ENRICHED FLOURS Many of us love our breads, but do you truly understand the ingredients in them? According to the Global Health Center, enriched flour has topped the list as one of the unhealthiest ingredients in foods. Enriched flour is flour in which most of the natural vitamins and minerals have been extracted. This is done in order to give bread a finer texture and increase shelf life of various products. When the bran and the germ are removed, your body absorbs wheat differently. Instead of being a slow process that gives you steady bursts of energy, your body breaks down enriched flour more quickly; typically raising blood sugar more quickly as well. This excess blood sugar has to be metabolized by the liver, and if there’s an excess of sugar, your body will store some of it as fat. According to the Global Health Center, most of the ingredients that are added back into the flour after the bran and germ are stripped are toxic. Many manufacturers try to seduce consumers by labeling products as “enriched wheat flour”, knowing that whole wheat is better for us. But guess what–enriched wheat flour is nothing more than white flour dyed and added with wheat like ingredients. Flour is flour is nothing more than refined carbohydrates and can contribute to obesity. Carbs should come from unrefined sources, like fresh organic fruits and vegetables. Not from processed, bleached, and treated foods with synthetic nutrients.Flour can also be linked to provoking cancer growth in cells (although research is still on-going). I recently learned that my favorite english muffins that I thought were a healthier option because they are labeled as “whole honey wheat” are nothing more than enriched wheat flour. Most breads too are labeled as such. Flour is in many of the foods we consume and it’s hard to get around eating it, but there are alternatives to enriched white/wheat flour. Try replacing enriched flour with whole wheat, oat flour, rye flour, almond meal, brown rice flour, or millet flour. Pasta and bread are the foods that most commonly contain regular white flour, but many processed and frozen foods contain enriched flour.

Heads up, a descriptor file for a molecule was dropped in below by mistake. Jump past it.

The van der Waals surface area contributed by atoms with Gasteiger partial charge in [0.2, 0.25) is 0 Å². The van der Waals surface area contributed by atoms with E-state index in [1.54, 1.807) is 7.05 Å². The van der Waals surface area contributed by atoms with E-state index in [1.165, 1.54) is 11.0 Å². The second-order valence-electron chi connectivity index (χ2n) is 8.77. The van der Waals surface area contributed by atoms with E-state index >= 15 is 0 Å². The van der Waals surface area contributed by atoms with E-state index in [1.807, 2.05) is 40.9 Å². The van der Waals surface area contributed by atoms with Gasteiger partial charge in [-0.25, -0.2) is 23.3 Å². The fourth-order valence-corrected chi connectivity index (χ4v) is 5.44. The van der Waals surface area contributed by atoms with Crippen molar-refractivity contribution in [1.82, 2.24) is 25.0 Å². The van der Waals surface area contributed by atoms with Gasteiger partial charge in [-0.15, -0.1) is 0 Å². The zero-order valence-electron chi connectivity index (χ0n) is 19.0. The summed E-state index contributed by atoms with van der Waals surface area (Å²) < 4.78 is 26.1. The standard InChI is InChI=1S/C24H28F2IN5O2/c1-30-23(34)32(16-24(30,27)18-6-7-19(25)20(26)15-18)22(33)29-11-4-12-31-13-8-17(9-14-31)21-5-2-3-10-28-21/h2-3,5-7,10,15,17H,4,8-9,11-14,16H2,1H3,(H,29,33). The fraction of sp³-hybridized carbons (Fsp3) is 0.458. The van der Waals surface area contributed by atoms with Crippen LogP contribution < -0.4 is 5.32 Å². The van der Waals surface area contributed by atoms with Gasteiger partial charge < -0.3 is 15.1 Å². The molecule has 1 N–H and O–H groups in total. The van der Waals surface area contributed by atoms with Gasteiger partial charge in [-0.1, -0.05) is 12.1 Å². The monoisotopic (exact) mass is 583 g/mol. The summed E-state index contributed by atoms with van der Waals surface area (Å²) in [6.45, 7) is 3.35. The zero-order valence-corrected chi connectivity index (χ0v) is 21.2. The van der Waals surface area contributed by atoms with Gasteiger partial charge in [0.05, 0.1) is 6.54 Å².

According to the Global Health Center, sprouted flours are best. Organic sprouted whole grain pastas and breads are becoming easier to obtain.
The reason our ancestors didn’t have the health problems we see today has a great deal to do with what they consumed for foods. Granted, they saw many other concerns that today have been eradicated, but when it comes to food and its ingredients, you are you’re own best advocate. Learn what’s in your food, read labels of the products you buy and do some research. You will quickly realize that you’re body will thank you for the subtle changes to your diet.
Eat well–Live well!